So it’s time to get started on the great Gorgosaurus preparation job. To get us started and introduce the work Darren Tanke has answered a few questions about the project:
How big is this thing?
It is not a particularly big animal. The ilium (hip bone) and skull length correlate and the ilium on this find was only 500 mm (about 20 inches) long so it is one of the smaller tyrannosaurid skeletons found in Dinosaur Provincial Park. The block itself is about 1.8 by 1.4 m and weighs about 500 kilos.
When and where did you find it?
As often is the case, the best specimen is found at the end of a field season. This one was found by me in the last 45 minutes of the last day of the 2008 field season. We wanted to spend out last 1/2 day in Dinosaur Provincial Park prospecting for fossils. I had been almost everywhere in the Park except for this one corner of badlands so we went there. The specimen was uncovered during part of the 2009 field season and airlifted out by helicopter early in 2010. (You can see a video of the airlift here).
How complete is it? Are all the bones there?
It was hard to tell at first how much was there, the exposed rock and bones therein were very crumbly and the bones falling to pieces. I found a small hand claw, gastralia (belly rib) fragments, and there was two bigger bones close together. The bigger of the two I thought was a tibia but it was only seen in cross-section so I was not certain. All the bones occurred over a short distance and all were small, indicating as small tyrannosaur was present. I envisioned it laying on its left side (which turned out to be correct, with the tail and neck in the hill. I was partially right on that account. There was part of the tail, but only several vertebrae. When we were uncovering the “tibia” we then realized it was the shaft of the pubis and further work revealed the articualted ilium- this confirmed which direction the skeleton lay. We explored ahead of the ilium looking for vertebrae and ribs. We did find some but they seemed somewhat jumbled up, as the animal rotted and water currents moved the skeleton around. We had about given up hope for a head when we found some neck vertebrae articulated and later on I found the snout of the skull just above the ilium, so the animal was curled up in the classic “death pose”, with the back strongly arched so the yop of the head rests on the top edge of the pelvis. We saw no evidence of hind limbs at all.
How long do you think the work will take?
The rock is quite soft, the rock/bone separation is good and the animal is small so things should go quickly- several months I’d say.
What is the basic plan here?
We will open the plaster field jacket from the bottom, so the skeleton you will eventually see will be upside-down from how it was buried. The plaster jacket will be peeled off by hand- I made sure it was thin as a helicopter would be lifting the jacket and we wanted to reduce weight. Then I will dig down through the rock with small hand tools such as knives, scrapers, dental pics, etc. Then when a bone is found it will be exposed halfway down its sides so the bone will be reliefed in the rock. I will work several areas of the block at once. This way glue can be drying on one bone while I expose others. We may take gthe bones out, or we may flip the whole jacket over and free the bones completely from the rock, but these are decisions that need to be made once the basic work of preparation is done first. It may just be reliefed in the rock as left at that. There are several other smaller bones that had washed away from the rest of the skeleton and these may be taken out of their jackets completely.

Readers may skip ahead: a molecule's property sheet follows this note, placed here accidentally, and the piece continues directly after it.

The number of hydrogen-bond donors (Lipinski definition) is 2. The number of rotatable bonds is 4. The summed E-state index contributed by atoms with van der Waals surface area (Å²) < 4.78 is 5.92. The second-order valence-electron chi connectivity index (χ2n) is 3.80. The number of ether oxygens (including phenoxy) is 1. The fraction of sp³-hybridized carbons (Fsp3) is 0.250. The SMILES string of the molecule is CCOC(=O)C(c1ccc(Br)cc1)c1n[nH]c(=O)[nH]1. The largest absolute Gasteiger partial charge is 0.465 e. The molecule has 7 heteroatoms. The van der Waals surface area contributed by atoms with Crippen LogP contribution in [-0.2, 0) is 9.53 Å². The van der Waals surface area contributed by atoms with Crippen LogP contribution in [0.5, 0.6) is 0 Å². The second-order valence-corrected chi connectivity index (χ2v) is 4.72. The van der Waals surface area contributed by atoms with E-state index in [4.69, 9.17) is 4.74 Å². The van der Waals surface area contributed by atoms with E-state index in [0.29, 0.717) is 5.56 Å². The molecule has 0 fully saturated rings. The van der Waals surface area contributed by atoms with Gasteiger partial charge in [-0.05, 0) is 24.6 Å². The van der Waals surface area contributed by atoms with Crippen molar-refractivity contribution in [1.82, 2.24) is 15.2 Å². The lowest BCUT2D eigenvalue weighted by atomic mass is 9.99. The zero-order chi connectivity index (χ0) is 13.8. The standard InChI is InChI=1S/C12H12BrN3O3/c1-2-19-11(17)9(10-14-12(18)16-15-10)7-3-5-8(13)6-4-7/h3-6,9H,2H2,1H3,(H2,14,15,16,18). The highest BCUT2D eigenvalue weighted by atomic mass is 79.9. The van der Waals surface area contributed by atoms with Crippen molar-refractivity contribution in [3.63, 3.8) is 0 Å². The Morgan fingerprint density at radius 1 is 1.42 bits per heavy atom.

Are there any problems you can foresee, or any bits you are really looking forward to?
Having worked on the specimen in the field, I did not see anything that could cause us problems. The white sandstone rock was beautiful to work with. I am, of course, really looking forward to seeing the skull. This animal died young and this raises the question of “Why?” I’ll be curious to see if their are any injuries the animal suffered in its life (such as face-biting wounds) which are rather common in tyrannosaurids from Alberta, close to 50% occurrence. Also curious if there is a forelimb present.
What will happen with this when you have finished? Will it go on display, casts made or something else?
That is too early to say right now. Either of those options could occur, or not at all. It will be prepared for scientific study, but whom and when is unknown. We have several tyrannosaurid researchers visiting our museum annually so I am sure it will be worked into their studies or even our own staff could study it. If the skull is all there, and given its small size, it will be valuable for growth studies. In a sense it will likely be on public display during the work as we have video cameras in the lab that can be aimed at specific work projects and these are linked to television monitors in the public gallery. Also, it will be on public display via this blog and on the Royal Tyrrell Museum’s Facebook page– I will update an album there too as the specimen is prepared.